Commentary | Aug 14, 2019 | By Madeline Stanley, Project Officer , Richard Grosshans, Bioeconomy Lead

Bioremediation: Harnessing nature to manage and restore our environment

Freshwater systems around the world are under stress.

Unsustainable demands for water, increasing risks of contamination from new pollutants and the impacts of climate change have all resulted in an urgent need to restore our ecosystems and the critical services they provide for us.

Restoration of our ecosystems requires management at the source and at the site. It includes policy changes to enforce reductions at point sources and nonpoint sources, as well as on-the-ground applied management.

Treatment of pollutants and contaminants using plants and natural systems has been used in a variety of forms for centuries. In ancient Europe and China, it was often as simple as realizing how the water was cleaner after running through a wetland or by adding fish to a pond.

Restoration can happen through chemical or physical engineering and manipulations or through biological treatment processes, also known as bioremediation.

What is bioremediation?

Bioremediation is the process of treating and detoxifying environmental contaminants in soil, water or other environments by taking advantage of natural biological processes.

It can be done using plants (phytoremediation), microbes (biostimulation), fungi (mycoremediation) or even animals such as fish (biomanipulation). These biological processes can be enhanced to make them even more effective, for example, by fertilizing to produce more available nutrients or by adding specialized organisms to stimulate degradation of the target pollutants.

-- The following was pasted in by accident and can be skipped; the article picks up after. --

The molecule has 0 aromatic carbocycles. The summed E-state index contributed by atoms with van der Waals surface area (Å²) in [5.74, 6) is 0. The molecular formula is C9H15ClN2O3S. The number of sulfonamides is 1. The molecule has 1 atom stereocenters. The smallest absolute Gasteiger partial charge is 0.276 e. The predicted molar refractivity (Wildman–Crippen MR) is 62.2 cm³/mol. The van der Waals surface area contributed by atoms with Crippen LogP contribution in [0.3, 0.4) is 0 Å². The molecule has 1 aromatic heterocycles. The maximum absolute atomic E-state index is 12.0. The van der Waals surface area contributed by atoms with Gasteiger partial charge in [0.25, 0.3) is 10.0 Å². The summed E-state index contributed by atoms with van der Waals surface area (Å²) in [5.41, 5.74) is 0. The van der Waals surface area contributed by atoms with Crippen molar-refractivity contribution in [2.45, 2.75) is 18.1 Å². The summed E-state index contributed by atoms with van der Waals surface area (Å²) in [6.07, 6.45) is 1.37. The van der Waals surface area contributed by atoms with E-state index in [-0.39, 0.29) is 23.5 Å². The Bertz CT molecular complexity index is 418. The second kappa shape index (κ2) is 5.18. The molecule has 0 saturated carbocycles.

The plants in floating treatment wetlands uptake nutrients and contaminants themselves, but it is the layer of biofilm coating the roots that performs most of the uptake and degradation of nutrients, toxins and contaminants.

Pollutants and contaminants have been treated using plants and natural systems in a variety of forms for centuries. In ancient Europe and China, it was often as simple as realizing how the water was cleaner after running through a wetland or by adding fish to a pond.

Why use bioremediation?

Modern bioremediation options offer a low-cost solution for treatment and tend to be less invasive: they work to enhance existing biological processes without causing serious manipulations that may disrupt an already stressed ecosystem. During a period of contamination, the ecosystem may already be under stressful or harsh conditions and in need of restoration.

Bioremediation in Action: Floating Treatment Wetlands

What are floating treatment wetlands (FTWs)?

Natural wetlands can improve the water quality of stormwater runoff and manage watershed nutrients, as well as treat wastewater and other industrial contaminants. They rely on natural processes to biologically filter water as it passes through shallow areas of dense aquatic vegetation and permeable bottom soils.

FTWs, or islands, are small artificial platforms that allow aquatic emergent plants to grow in water that is typically too deep for them. The network of roots spreads down through the floating island into the water column, stimulating biofilm development (algae, bacteria, fungi and microbes).

How do FTWs work?

The plants uptake nutrients and contaminants themselves, but it is the layer of biofilm coating the roots that performs most of the uptake and degradation of nutrients, toxins and contaminants. Together, plants and biofilm conduct various forms of bioremediation, from phytoremediation to biostimulation to rhizofiltration, and promote the development of invertebrate communities that may provide food for fish and other aquatic insects. In fact, FTWs are also used to enhance fish productivity and bird-nesting habitats: they were recently used to restore an estuary in Ecuador.